- Medications, for humans, not cats, can reduce a person’s sensitivity to feline allergens and tame the reactions. This is not a cure. Instead, it is a tool humans can use to manage allergies. Not everyone will want to take medications, and they will not work the same for everyone, but it is an option that works for many people. Medication will have varying degrees of effect, and just like allergies will be different for everyone. Talk to your doctor before starting an allergy medication regimen, even with over-the-counter drugs.
- Litter box cleanliness is an often-overlooked part of controlling the allergens a feline spreads about a home. Litter boxes should be cleaned at least once, preferably twice a day. Positioning an air purifier near the litter box can help clear the air of dust particles and those pesky allergen-inducing proteins that get stirred up when a kitty uses the bathroom. These allergens can be shed in litter boxes, so this is not a job that any member of the family who knows they have feline allergies should do.
- Create a space in your home where cats are not allowed to enter. For people with feline allergies, it is best not to allow pets to sleep in your bed or even in the room you sleep in. Keeping bedrooms, bathrooms, closets, and dressing rooms free of cats can be greatly beneficial in preventing the spread of allergens in these important areas. Make sure kitties have their own place to feel comfortable and safe, and regularly clean that area so that allergens, dirt, dander, and cat hair do not pile up.
Frequently Asked Questions
Are Sphynx cats better for allergies?
The Sphynx is often labeled as a hypoallergenic cat. They, like all breeds, produce allergy-causing proteins. Some breeds make less of these proteins, but the Sphynx is not one of them. They produce a normal amount. These kitties shed and spread less of these proteins as they do not have furry coats that the proteins are distributed on. Despite this, they still pass allergy-inducing proteins around through contact with furniture, clothing, other animals, and people. While they may be better for some people with allergies, meaning they will trigger fewer allergy symptoms, for other people, they will be just as triggering as any other breed.
Why do Sphynx cats have no hair?
These kitties are hairless due to a recessive hairless gene. This breed is bred specifically for this gene and is intended to have soft silky skin with downy fur or fuzz in certain places. It is normal for this breed to have some patches of soft, silky fuzz throughout its body.
If a Sphynx has no hair, why are they not fully hypoallergenic?
It is a common misconception that feline allergies are caused by cat hair. Though this breed does not have hair or fur like most other breeds, they still produce allergens. Allergens are shed through saliva, dander, and even feces, not directly through hair. So, a hairless breed is not hypoallergenic because they still produce the same number of allergens.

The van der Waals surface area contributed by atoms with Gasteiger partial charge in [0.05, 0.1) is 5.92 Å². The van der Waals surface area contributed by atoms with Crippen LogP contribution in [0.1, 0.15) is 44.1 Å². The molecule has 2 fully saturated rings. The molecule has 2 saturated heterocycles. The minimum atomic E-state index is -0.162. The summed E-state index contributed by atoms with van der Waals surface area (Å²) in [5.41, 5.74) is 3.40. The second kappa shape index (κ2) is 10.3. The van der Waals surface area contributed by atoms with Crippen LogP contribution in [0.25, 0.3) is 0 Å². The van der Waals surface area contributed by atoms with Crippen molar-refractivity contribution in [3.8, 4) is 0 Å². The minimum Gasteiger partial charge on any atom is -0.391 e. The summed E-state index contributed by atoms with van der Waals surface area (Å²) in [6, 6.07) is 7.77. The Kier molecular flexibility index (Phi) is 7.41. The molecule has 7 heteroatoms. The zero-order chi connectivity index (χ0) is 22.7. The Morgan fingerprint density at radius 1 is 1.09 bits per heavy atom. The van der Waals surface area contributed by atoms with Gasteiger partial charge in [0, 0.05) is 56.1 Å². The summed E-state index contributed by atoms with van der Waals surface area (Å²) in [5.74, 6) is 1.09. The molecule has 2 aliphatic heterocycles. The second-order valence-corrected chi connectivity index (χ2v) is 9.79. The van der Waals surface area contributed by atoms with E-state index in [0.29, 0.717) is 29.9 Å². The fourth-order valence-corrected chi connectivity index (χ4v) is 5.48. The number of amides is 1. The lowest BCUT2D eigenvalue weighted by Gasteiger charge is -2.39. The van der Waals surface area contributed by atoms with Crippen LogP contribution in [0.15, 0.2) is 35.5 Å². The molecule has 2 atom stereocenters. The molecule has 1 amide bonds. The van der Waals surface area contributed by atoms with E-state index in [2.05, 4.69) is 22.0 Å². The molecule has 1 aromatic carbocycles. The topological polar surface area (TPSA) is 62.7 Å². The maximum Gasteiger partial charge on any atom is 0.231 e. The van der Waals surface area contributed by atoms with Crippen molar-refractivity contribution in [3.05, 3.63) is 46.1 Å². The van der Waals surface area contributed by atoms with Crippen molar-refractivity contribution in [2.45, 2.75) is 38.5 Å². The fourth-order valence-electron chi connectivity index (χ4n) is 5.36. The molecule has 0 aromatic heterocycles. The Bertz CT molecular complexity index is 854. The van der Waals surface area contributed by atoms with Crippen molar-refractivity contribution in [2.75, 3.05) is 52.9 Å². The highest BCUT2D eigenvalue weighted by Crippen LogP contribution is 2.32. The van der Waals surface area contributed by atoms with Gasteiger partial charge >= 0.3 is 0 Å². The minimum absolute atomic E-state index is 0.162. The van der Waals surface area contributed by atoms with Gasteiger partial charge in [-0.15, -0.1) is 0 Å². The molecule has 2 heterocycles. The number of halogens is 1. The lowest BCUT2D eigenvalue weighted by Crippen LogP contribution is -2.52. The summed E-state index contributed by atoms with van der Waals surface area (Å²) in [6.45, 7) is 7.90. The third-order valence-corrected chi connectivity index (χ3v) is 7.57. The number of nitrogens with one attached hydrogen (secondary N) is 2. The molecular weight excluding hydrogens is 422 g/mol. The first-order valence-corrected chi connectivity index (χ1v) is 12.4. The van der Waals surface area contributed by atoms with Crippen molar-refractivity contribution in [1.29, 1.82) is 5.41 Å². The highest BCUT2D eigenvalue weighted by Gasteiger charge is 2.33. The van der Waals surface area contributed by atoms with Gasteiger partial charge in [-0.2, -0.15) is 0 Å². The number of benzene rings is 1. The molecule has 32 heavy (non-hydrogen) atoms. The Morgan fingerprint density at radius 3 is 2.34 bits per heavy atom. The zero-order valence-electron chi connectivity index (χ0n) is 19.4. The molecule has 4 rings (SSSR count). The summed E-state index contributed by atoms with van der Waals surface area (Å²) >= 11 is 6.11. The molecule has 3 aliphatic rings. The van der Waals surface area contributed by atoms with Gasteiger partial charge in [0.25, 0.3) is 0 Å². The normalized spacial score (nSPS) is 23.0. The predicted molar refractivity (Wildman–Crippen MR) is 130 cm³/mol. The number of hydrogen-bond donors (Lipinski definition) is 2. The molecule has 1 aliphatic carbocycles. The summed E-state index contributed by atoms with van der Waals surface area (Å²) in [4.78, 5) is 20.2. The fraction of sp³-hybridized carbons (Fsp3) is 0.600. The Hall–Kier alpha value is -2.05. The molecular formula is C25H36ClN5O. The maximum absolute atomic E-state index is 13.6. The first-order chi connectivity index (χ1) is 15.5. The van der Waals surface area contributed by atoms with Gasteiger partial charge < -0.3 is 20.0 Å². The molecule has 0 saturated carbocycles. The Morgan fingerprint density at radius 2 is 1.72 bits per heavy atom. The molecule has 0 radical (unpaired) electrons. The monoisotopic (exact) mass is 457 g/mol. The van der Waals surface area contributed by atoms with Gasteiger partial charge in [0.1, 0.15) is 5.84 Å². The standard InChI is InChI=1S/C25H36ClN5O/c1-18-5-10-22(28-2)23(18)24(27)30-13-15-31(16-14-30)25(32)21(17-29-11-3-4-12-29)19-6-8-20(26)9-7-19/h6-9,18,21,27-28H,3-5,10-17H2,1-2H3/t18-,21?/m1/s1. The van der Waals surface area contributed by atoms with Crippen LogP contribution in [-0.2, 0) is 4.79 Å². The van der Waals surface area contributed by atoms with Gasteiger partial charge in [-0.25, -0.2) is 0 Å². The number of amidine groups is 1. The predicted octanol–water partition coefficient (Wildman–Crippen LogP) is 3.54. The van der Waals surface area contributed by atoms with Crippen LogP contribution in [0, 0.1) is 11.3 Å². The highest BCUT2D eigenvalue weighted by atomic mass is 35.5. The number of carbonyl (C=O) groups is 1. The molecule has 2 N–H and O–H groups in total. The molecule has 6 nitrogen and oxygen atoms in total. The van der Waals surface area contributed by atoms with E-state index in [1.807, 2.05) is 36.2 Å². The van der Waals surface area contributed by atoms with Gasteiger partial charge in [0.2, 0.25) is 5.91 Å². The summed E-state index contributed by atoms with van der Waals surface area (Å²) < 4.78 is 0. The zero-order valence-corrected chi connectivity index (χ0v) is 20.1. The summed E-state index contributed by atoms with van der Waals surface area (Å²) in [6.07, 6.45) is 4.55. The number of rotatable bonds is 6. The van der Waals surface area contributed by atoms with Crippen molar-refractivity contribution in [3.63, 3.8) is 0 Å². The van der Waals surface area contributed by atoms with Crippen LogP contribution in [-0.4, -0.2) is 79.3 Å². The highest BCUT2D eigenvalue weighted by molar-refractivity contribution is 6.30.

I am allergic to cats. Can I still get a Sphynx?
Allergies do not have to stop feline ownership. Taking the proper precautions, keeping a home clean, and looking into medication can all help owners manage their feline allergies. Owners should always take the time to get to know a specific kitty they want to adopt and different breeds to see which ones trigger them more. Fostering kittens or asking for a trial run with a new kitten can be an effective way to tell if they will start allergy effects and be a good fit for the home.
Why do I have to groom a hairless cat?
Hairless cats need grooming as it is part of their maintenance and overall health. These kiddos sometimes have a very fine, silken layer of fuzzy fur, and their skin can easily pick up dirt, debris, and pests. Regular grooming and bathing keep their skin free of irritants preventing infection or other diseases. Grooming is a perfect time for owners to inspect their pets for any issues and breeds like the hairless Sphynx need an extra special touch. This breed needs to have regular moisturization, as well as sunscreen, as they can easily be burnt. There is much more that goes into grooming than just brushing a cat. Hairless kitties need this attention just as much grooming as the furry variety.
The Sphynx is an intriguing animal and makes for a wonderful house cat. Some people may pick this breed because of its reputation as being hypoallergenic. Other than not having as much hair as most other breeds, these kitties are no less allergy-inducing than any other breed. They still produce proteins that trigger human allergic reactions but may spread less of them due to having less hair. The reality is that no feline breed is genuinely 100% hypoallergenic. All feline breeds produce proteins that can trigger allergic reactions in humans with sensitivities to this. Potential cat owners who suffer from allergies or have a family member that does should spend time doing their research and getting to know different hypoallergenic breeds.